It passed the House last week and the Senate tonight, and the governor’s signature is a fait accompli:
Despite one of the largest Democratic majorities in any state legislature, backers of gay marriage in Maryland had to overcome fierce opposition from blocks of African American lawmakers and those with strong Catholic and evangelical views to cobble together coalitions big enough to pass both chambers.
The bill didn’t become viable until two more Democrats were elected to the Senate in 2010, which finally gave them the votes to move the bill out of committee. Next up: The inevitable popular referendum to see whether the law should be blocked. According to Ballotpedia, polls taken in early 2011 and 2012 show roughly 50 percent support for gay marriage in the state versus opposition in the low 40s. Much will depend on turnout, but the true significance of the referendum is that potentially it applies a bit more pressure to the Supreme Court to take this issue up constitutionally. That’s probably a done deal anyway thanks to the Ninth Circuit’s recent ruling on Prop 8, but if Maryland’s gay-marriage opponents win the referendum and gay rights activists sue to have it thrown out, that’ll be two cases in two different states in two different regions involving a question of majority rule pitted directly against minority rights. Hard for the Court to resist.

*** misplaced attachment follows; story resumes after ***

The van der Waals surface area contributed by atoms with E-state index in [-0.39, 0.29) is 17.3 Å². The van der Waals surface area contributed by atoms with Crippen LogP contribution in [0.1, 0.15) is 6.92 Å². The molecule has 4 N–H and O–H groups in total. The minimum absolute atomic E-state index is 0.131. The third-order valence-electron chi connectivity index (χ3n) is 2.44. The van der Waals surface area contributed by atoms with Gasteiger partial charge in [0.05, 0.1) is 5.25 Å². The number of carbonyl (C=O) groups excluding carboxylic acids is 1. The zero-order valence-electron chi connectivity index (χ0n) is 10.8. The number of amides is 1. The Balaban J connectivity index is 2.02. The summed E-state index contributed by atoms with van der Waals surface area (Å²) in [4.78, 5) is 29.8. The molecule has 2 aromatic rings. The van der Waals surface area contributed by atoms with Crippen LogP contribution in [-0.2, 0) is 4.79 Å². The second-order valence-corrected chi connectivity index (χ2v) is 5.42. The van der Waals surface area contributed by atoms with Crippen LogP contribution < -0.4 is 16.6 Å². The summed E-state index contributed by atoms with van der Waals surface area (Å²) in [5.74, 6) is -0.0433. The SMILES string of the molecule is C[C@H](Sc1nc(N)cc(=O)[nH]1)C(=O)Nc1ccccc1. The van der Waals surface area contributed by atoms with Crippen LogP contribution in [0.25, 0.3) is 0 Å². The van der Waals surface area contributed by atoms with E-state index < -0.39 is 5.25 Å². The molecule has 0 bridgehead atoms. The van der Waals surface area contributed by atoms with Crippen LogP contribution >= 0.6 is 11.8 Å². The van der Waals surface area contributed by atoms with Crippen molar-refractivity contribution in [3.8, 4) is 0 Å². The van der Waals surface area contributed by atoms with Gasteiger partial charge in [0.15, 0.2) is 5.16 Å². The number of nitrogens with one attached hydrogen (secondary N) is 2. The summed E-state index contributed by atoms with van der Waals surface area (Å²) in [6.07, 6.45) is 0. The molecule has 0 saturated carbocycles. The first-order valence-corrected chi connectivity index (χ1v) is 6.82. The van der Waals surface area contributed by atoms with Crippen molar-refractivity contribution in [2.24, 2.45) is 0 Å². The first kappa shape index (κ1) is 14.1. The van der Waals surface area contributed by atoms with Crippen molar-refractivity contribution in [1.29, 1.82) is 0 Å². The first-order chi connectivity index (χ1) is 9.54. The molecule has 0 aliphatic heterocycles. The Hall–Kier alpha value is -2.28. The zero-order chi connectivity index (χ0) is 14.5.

Via Mediaite, here’s Chris Christie squaring off with WaPo’s Jonathan Capehart this a.m. on “Morning Joe” over his veto of New Jersey’s gay marriage bill. They’re actually both wrong here, I think. First Capehart accuses Christie of letting a popular referendum determine the civil rights of a minority, but that’s not actually true. As I understand it, any potential referendum in New Jersey would seek to overturn Christie’s veto by asking simply whether gay marriage should now be legalized. That’s different from a referendum asking whether gay marriage should be banned. The former, if it fails, adds nothing to the state constitution, merely affirming Christie’s veto and the status quo unless and until there’s a legislative majority willing to change it. Whereas the latter, if it passed, would lock in a constitutional prohibition barring future legislative efforts until a popular majority overturned it. Christie’s wrong too, though, in claiming that Obama’s trying to have it both ways on gay marriage while he’s standing on principle by resolving to veto the gay-marriage bill when it gets to his desk. Christie’s trying to have it both ways too by consistently talking up the referendum as a way around him. He knows full well that it’s likely to pass if it happens — according to a poll taken a few weeks ago, the public supports gay marriage 54/35 — but he wants to keep his ducks in a row on social issues in case he ends up on the national GOP ticket someday. By supporting a referendum so effusively, he’s basically encouraging New Jerseyites to legalize gay marriage for him so that he doesn’t have to get his hands dirty doing so. Which, of course, makes the scolding from Capehart and others ironic. Christie’s not booting the issue to the public because he wants the majority to crush the minority’s rights, he’s booting it because he expects the majority will affirm the minority’s rights and thereby nullify his politically expedient veto.